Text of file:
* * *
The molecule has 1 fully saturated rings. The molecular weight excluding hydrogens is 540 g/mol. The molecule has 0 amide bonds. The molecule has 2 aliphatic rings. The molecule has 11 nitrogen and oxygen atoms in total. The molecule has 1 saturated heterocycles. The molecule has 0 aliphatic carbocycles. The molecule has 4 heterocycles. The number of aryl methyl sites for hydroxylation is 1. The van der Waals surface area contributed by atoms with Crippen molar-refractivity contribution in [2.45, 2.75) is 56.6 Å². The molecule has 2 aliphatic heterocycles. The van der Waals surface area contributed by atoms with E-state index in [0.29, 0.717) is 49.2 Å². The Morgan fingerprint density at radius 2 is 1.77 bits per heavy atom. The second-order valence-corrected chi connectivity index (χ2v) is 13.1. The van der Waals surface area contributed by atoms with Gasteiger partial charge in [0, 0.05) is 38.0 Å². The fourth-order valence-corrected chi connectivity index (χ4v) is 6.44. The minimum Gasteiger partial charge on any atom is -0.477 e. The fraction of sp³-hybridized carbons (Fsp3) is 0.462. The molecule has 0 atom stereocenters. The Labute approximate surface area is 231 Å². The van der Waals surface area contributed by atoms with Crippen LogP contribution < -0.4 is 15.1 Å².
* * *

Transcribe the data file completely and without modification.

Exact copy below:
The molecule has 1 fully saturated rings. The molecular weight excluding hydrogens is 540 g/mol. The molecule has 0 amide bonds. The molecule has 2 aliphatic rings. The molecule has 11 nitrogen and oxygen atoms in total. The molecule has 1 saturated heterocycles. The molecule has 0 aliphatic carbocycles. The molecule has 4 heterocycles. The number of aryl methyl sites for hydroxylation is 1. The van der Waals surface area contributed by atoms with Crippen molar-refractivity contribution in [2.45, 2.75) is 56.6 Å². The molecule has 2 aliphatic heterocycles. The van der Waals surface area contributed by atoms with E-state index in [0.29, 0.717) is 49.2 Å². The Morgan fingerprint density at radius 2 is 1.77 bits per heavy atom. The second-order valence-corrected chi connectivity index (χ2v) is 13.1. The van der Waals surface area contributed by atoms with Gasteiger partial charge in [0, 0.05) is 38.0 Å². The fourth-order valence-corrected chi connectivity index (χ4v) is 6.44. The minimum Gasteiger partial charge on any atom is -0.477 e. The fraction of sp³-hybridized carbons (Fsp3) is 0.462. The molecule has 0 atom stereocenters. The Labute approximate surface area is 231 Å². The van der Waals surface area contributed by atoms with Crippen LogP contribution < -0.4 is 15.1 Å².